Professor Douglas Besharov, an expert on poverty and welfare at the School of Public Policy at the University of Maryland, offers insight on poverty trends in the U.S. based upon his analysis of the 2011 U.S. Census figures.
The U.S. poverty rate changed from 15.1% to 15% in 2011 with around 46.2 million people below the poverty line. A tenth of a percentage point is statistically insignificant. Besharov believes that this demonstrates that the people on the edge of the poverty line have remained on the edge; they have not necessarily increased their income. This leveling off is still surprising though, since many experts believed it would be the fifth straight year of increasing poverty rates.
Besharov assigns three majors factors to account for this new finding. First, the continued ability of unemployment insurance to compensate for lost wages. Second, the increase in work, possibly in the underground economy, and concomitant decrease in poverty among Hispanics, especially non-citizens, 500,000 of whom escaped poverty last year. Third, the apparent ability of low-income workers to increase the number of hours worked even as total unemployment did not decline, especially in the South and suburbs. He also notes that a smaller influence may be that more people are sharing living quarters.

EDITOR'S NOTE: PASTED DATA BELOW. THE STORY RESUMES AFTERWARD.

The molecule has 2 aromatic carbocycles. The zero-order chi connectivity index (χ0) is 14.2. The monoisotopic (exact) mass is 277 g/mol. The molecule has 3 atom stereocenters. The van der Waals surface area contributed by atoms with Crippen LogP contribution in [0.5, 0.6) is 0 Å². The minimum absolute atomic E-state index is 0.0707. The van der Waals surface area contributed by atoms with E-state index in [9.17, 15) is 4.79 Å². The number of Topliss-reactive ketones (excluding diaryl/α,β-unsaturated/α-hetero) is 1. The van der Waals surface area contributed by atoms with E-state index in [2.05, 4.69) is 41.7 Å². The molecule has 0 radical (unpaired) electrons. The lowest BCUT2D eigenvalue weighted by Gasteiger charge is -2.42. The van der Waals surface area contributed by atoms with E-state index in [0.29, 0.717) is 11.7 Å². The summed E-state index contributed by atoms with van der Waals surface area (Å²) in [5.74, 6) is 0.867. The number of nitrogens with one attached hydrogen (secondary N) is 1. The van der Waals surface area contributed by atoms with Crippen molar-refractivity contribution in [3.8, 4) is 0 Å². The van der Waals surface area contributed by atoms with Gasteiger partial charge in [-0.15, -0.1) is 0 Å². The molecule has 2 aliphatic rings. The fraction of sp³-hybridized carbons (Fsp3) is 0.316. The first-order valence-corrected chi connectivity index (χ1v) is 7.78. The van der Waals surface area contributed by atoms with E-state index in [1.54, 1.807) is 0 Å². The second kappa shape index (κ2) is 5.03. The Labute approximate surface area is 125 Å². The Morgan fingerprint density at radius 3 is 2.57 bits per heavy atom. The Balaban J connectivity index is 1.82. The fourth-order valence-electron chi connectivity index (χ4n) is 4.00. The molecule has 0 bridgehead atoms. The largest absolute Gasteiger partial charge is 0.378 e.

Professor Besharov has dedicated his career to analyzing public policy regarding families, poverty and welfare. He was an early proponent of welfare reform efforts in the 1990s that increased work requirements. From 1991 to 1992, he served as the administrator of the AEI/White House Working Seminar on Integrated Services for Children and Families, a project designed to improve the delivery of services to disadvantaged children and their families.
For more information, visit: http://newsdesk.umd.edu/universitynews/release.cfm?ArticleID=2774
September 12, 2012